Plus Size Market Facing A Turning Point | Fashion News – Conversations About Her

Plus Size Market Facing A Turning Point | Fashion News

Conversations About Her

Plus Size Market Facing A Turning Point | Fashion News

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The plus size market has become an increasingly topical subject. In today’s society, pressure on body image is considered relentless with diet plans, magazines purely focused on the ‘ideal body’, ‘skinny shaming’, ‘fat shaming’ and size 0 models.

 

In recent years controversial plus size bloggers and models such as Tess Holliday, have championed the improvement of clothing and less pressure on women to be an unrealistic body weight whilst feeling happy in their own skin.

 

Whilst France’s recent movement to ban unhealthy models from catwalk shows is an encouraging step, some feel the industry does not cater or represent British women’s average body shape, size 16.

 

Brands are finally beginning to see benefits by offering a more stylish on trend wardrobe for plus sizes.  A recent  study by the NPD Group discovered more teenage girls than ever before are buying plus-sized clothing. The groups chief industry analyst Marshal Cohen, denied this was the result of a much talked about obesity epidemic.

 

Stating in an interview with Fashionista.com, Cohen said, “Teens are reinvigorating the plus-size market,”… “Today’s young consumers know what they want and won’t settle for less. This energy will turn up the volume at retail for the plus-size apparel market overall, which is important but sometimes overlooked”.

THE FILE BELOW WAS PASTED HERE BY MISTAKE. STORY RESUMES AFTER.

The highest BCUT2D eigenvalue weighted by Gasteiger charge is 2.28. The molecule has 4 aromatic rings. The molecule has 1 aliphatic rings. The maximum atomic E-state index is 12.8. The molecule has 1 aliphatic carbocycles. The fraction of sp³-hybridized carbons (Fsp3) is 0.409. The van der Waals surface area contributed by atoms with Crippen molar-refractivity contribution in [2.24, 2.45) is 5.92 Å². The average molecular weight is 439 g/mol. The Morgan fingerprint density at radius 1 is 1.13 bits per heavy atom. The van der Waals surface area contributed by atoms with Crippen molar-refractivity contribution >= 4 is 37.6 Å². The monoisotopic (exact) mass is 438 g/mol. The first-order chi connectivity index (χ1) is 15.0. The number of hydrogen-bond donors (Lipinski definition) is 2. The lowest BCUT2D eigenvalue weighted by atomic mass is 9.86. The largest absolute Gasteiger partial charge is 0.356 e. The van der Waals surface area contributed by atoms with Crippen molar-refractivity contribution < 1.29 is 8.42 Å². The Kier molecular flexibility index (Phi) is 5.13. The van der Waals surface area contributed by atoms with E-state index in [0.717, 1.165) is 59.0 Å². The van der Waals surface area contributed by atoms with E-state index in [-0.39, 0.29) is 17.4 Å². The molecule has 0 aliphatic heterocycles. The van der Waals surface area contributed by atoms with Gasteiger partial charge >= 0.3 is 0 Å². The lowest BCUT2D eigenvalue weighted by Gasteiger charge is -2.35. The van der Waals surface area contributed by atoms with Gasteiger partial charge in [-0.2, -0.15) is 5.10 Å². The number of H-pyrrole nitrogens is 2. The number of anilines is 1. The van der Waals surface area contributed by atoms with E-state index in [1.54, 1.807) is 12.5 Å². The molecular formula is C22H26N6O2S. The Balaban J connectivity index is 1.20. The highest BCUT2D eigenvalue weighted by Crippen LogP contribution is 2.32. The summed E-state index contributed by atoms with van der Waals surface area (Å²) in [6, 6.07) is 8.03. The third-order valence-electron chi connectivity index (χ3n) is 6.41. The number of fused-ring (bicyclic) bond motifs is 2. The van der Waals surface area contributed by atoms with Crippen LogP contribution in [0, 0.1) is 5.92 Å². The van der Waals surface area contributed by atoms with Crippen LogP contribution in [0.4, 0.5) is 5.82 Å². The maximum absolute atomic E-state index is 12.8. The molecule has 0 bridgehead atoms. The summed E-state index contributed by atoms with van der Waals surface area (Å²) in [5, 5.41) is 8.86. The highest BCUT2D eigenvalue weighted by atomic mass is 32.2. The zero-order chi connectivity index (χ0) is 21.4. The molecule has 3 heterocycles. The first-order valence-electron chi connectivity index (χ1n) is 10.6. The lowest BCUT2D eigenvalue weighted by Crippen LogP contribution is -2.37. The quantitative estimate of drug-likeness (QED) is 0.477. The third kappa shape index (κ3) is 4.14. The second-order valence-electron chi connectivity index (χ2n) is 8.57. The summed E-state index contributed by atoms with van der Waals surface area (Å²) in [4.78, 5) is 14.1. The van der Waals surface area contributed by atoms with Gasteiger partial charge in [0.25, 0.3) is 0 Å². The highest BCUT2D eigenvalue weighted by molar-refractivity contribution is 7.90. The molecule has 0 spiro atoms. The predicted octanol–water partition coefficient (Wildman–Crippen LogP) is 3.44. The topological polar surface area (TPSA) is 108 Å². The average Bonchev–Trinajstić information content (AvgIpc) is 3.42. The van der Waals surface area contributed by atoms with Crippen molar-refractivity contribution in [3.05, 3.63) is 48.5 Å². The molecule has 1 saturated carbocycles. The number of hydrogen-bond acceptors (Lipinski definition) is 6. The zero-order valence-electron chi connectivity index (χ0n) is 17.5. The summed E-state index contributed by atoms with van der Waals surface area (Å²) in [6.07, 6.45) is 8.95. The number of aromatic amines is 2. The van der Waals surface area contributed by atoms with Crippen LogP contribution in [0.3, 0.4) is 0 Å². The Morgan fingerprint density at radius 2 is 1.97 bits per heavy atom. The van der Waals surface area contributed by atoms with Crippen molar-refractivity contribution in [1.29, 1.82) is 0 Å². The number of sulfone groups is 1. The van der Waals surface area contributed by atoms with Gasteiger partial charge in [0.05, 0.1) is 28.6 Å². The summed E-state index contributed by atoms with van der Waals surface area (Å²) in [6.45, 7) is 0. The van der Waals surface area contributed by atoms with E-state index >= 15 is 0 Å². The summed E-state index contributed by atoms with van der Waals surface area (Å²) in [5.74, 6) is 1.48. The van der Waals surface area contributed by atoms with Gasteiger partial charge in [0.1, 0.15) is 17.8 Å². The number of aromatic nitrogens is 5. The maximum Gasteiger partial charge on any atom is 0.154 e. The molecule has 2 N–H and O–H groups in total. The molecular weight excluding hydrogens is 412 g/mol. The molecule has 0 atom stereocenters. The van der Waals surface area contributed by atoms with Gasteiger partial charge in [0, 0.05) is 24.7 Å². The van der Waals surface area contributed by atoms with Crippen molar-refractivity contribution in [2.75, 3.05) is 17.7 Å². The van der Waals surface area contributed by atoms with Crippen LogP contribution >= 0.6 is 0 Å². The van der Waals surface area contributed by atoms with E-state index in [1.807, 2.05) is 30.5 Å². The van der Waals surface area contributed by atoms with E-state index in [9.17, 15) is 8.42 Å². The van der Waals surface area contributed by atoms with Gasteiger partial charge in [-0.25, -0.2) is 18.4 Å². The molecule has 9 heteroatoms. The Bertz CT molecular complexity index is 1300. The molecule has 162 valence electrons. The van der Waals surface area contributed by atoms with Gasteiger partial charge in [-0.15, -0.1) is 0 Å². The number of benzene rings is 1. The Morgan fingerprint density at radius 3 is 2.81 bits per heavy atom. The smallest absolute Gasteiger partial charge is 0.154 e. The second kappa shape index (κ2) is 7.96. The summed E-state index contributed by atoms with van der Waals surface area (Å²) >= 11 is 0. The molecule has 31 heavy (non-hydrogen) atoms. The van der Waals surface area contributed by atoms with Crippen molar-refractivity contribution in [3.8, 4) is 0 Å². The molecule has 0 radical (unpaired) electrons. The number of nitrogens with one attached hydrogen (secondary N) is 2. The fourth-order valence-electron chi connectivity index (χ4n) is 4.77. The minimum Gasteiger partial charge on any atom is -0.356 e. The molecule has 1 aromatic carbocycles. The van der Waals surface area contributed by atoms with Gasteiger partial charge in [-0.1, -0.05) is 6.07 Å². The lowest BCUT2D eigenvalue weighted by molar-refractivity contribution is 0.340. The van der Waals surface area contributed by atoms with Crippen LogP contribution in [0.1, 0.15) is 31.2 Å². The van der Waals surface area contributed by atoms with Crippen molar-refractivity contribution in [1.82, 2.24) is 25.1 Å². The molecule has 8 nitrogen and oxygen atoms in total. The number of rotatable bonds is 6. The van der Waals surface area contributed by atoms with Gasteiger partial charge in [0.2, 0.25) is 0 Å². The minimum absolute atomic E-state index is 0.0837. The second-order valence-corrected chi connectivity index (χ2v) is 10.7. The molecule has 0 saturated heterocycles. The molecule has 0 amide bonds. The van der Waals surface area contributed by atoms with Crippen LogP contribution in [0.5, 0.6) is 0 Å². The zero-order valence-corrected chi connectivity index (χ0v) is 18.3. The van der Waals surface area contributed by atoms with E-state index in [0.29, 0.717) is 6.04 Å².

The plus size market has often been seen to have been treated as an after thought in the designing process. However companies such as Eloquii and Asos Curve are offering clothing with more awareness of style, which seemed to be an asset previously ignored.

 

Eloquii in particular is certainly creating a buzz, the brand who grew its volume by 165%  in 2015 and specifically focuses on plus size fashion has just announced $15 million funding. It signifies a turn around not only for the company (who were dropped in 2012 by their parent company), but hopefully a positive step for the clothing industry and body image itself.

 

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#Love.Peace.PlusSizeFashion

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Molly Raycraft
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Molly Raycraft

Second Year student studying BA Journalism at the University of Sussex. Experienced in writing, radio and TV journalism and particularly interested in Fashion publications.
Molly Raycraft
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